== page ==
The $17.1 million for the Mercury Treatment Facility can also be carried over past the current fiscal year, Koentop said. During the November groundbreaking ceremony, officials said the facility is expected to start operating in late 2022, although additional funding will be required.
Besides the money for the Biology Complex, ETTP, and Mercury Treatment Facility, the fiscal year 2018 spending bill also includes $2 million in operating funds that will support planning for the Environmental Management Disposal Facility. It could be west of Y-12 at a site known as 7C, or the Central Bear Creek Valley site. The EMDF will be used to support cleanup work at Y-12 and ORNL as the current landfill west of Y-12, called the Environmental Management Waste Management Facility, fills up as cleanup work concludes at ETTP.
The spending bill also includes $10 million for construction and design funding to continue making progress on the EMDF, Mullis and Koentop said.
In his press release, Alexander said he has made a personal commitment to increase funding for the cleanup of hazardous materials and facilities at Cold War-era sites in Oak Ridge.
“This bill accelerates cleanup of hazardous materials and facilities at the East Tennessee Technology Park, the Oak Ridge National Laboratory, and the Y-12 National Security Complex,” the senator said. “The funding supports vital investments in a new mercury treatment facility—also known as Outfall 200—which will help reduce the amount of mercury getting into Tennessee waterways to safe levels and make it possible for cleanup work at Y-12 to continue, which supports thousands of jobs.”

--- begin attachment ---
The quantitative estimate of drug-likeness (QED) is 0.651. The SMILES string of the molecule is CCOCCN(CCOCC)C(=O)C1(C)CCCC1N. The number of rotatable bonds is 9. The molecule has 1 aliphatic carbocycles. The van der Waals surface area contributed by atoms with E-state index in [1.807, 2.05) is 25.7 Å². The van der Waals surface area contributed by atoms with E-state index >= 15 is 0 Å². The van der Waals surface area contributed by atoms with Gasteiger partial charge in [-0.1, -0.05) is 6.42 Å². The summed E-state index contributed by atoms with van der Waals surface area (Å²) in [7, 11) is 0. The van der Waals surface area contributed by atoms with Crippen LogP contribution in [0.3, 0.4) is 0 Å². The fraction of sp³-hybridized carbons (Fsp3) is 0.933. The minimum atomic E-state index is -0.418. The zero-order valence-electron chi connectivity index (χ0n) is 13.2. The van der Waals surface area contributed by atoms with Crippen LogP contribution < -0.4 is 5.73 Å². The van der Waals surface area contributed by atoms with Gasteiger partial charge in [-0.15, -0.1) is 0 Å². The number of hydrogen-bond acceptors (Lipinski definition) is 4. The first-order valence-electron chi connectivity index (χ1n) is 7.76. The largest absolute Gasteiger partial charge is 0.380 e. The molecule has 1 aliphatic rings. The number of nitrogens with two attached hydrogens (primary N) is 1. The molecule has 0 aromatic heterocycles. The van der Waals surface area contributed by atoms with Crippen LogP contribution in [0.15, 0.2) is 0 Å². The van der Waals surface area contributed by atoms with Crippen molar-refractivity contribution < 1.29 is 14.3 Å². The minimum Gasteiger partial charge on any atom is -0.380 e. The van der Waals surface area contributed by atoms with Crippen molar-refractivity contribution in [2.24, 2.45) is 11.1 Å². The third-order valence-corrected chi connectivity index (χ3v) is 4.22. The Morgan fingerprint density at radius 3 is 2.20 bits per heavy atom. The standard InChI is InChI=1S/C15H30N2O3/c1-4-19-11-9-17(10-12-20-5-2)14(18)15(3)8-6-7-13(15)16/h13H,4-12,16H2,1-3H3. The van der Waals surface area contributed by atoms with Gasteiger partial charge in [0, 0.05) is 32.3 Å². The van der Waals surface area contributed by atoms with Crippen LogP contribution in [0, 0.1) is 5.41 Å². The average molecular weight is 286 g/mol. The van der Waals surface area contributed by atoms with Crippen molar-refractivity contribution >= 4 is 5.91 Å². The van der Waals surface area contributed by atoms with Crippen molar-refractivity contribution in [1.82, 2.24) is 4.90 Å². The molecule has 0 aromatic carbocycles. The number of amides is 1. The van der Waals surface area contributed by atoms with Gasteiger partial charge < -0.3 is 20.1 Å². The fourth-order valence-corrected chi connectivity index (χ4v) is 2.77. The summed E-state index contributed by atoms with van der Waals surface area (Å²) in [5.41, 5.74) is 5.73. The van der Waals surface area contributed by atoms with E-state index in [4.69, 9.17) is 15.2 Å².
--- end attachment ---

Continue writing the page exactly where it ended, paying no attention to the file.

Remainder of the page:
Alexander spoke at the groundbreaking of the Mercury Treatment Facility in November.
OREM is still going though the fiscal year 2018 spending bill to determine exactly what’s in it. Any additional money could be used for continued risk reductions at excess contaminated facilities at ORNL and Y-12, officials said.
The highest priority at ORNL that is not part of risk reduction efforts is the continued disposition of uranium-233.
The three Oak Ridge sites were built to help make the world’s first atomic weapons as part of the top-secret Manhattan Project during World War II, and Oak Ridge sites continued to be involved in nuclear weapons work, uranium enrichment, and scientific research, sometimes involving radiological materials, after the war.
Excess facilities, Biology Complex
Officials said the work that has already been done on environmental management, or EM, projects has put Oak Ridge in a good position for additional funding. They have used money available in previous fiscal years—in fiscal year 2017, there was about $26 million or so available—for excess facilities and hazard abatements at ORNL and Y-12. Examples of the work have included mercury abatement of the COLEX, or column exchange, equipment outside the Alpha 4 building, one of the mercury-contaminated buildings on the west end of Y-12. More than two tons of elemental mercury have been removed, Mullis said Monday.
The excess facilities work has also included asbestos abatement at Building 7500, also known as the Homogenous Reactor Experiment facility at ORNL.